Dispatch

Towards sexual and reproductive health and rights for all in Europe

12 October 2016
UNFPA Eastern Europe and Central Asia Regional Director Alanna Armitage
UNFPA Eastern Europe and Central Asia Regional Director Alanna Armitage

This interview with Alanna Armitage, Director of UNFPA’s Eastern Europe and Central Asia Regional Office, originally appeared in issue No. 84 of Entre Nous, The European Magazine for Sexual and Reproductive Health.

The 20-year review of the International Conference on Population and Development (ICPD) Programme of Action culminated in 2014. What were the key recommendations in the area of sexual and reproductive health and rights (SRH&R) and has there been any progress in their implementation?

What came out strongly throughout the review process and in the outcome document of the ICPD Beyond 2014 Regional Conference in Geneva is the call for a human rights-based approach to sexual and reproductive health. This means that women and girls need to be able to make informed decisions, that their choices be respected and that they must have access to services and information, without discrimination, coercion or violence.

We organized a follow-up conference in Sofia last year to develop in more detail what this means in practice for our region. We have used both the Geneva outcome document and the Sofia Declaration of Commitment as a guide for our work in promoting universal access to sexual and reproductive health in the region. We are seeing real progress.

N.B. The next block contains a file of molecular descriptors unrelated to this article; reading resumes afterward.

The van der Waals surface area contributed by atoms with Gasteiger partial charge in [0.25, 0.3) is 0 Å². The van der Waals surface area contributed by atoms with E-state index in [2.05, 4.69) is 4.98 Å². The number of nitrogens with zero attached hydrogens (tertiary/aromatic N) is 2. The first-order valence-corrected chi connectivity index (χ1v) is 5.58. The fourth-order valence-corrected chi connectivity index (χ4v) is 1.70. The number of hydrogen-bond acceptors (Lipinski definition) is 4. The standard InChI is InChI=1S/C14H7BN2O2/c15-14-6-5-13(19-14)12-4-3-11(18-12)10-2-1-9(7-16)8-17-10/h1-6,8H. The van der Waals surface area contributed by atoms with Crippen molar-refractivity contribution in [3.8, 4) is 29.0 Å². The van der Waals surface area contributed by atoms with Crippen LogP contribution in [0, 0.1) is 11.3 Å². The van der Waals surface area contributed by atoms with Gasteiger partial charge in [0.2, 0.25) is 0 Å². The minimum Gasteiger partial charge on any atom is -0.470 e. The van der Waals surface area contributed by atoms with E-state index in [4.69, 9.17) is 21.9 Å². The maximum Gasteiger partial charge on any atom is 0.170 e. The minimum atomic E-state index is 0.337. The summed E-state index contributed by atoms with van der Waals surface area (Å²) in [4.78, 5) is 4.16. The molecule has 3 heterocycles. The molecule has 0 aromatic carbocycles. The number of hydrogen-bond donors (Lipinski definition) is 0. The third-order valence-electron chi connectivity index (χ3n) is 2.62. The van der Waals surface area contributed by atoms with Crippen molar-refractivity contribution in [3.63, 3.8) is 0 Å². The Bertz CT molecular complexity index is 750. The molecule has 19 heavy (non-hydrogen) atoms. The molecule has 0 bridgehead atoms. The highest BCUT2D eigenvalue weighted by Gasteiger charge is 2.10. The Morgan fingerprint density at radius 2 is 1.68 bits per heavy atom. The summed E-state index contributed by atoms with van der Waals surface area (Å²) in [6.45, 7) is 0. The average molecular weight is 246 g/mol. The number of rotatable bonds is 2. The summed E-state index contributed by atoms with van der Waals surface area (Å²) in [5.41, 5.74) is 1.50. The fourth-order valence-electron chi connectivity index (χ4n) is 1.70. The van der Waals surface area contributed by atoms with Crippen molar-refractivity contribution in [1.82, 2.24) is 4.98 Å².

At the normative level, a new Action plan for sexual and reproductive health: towards achieving the 2030 Agenda for Sustainable Development in Europe - leaving no one behind is being developed by WHO Member States with strong UNFPA involvement. This reflects stronger government ownership and support. At the technical level, we are advancing the quality of sexual and reproductive health care by developing new alliances, supporting institutional capacity building and advancing sexual and reproductive health standards, guidelines and protocols. There is a sharper focus on innovative approaches for improving maternal health and access to contraception and investing in cervical cancer prevention, youth sexual and reproductive health, and HIV/AIDS.

I believe the notion is gaining traction that realizing the reproductive rights of people is key to unleashing the potential of women and youth and therefore is crucial for development – and for addressing the population dynamics we are facing in this region.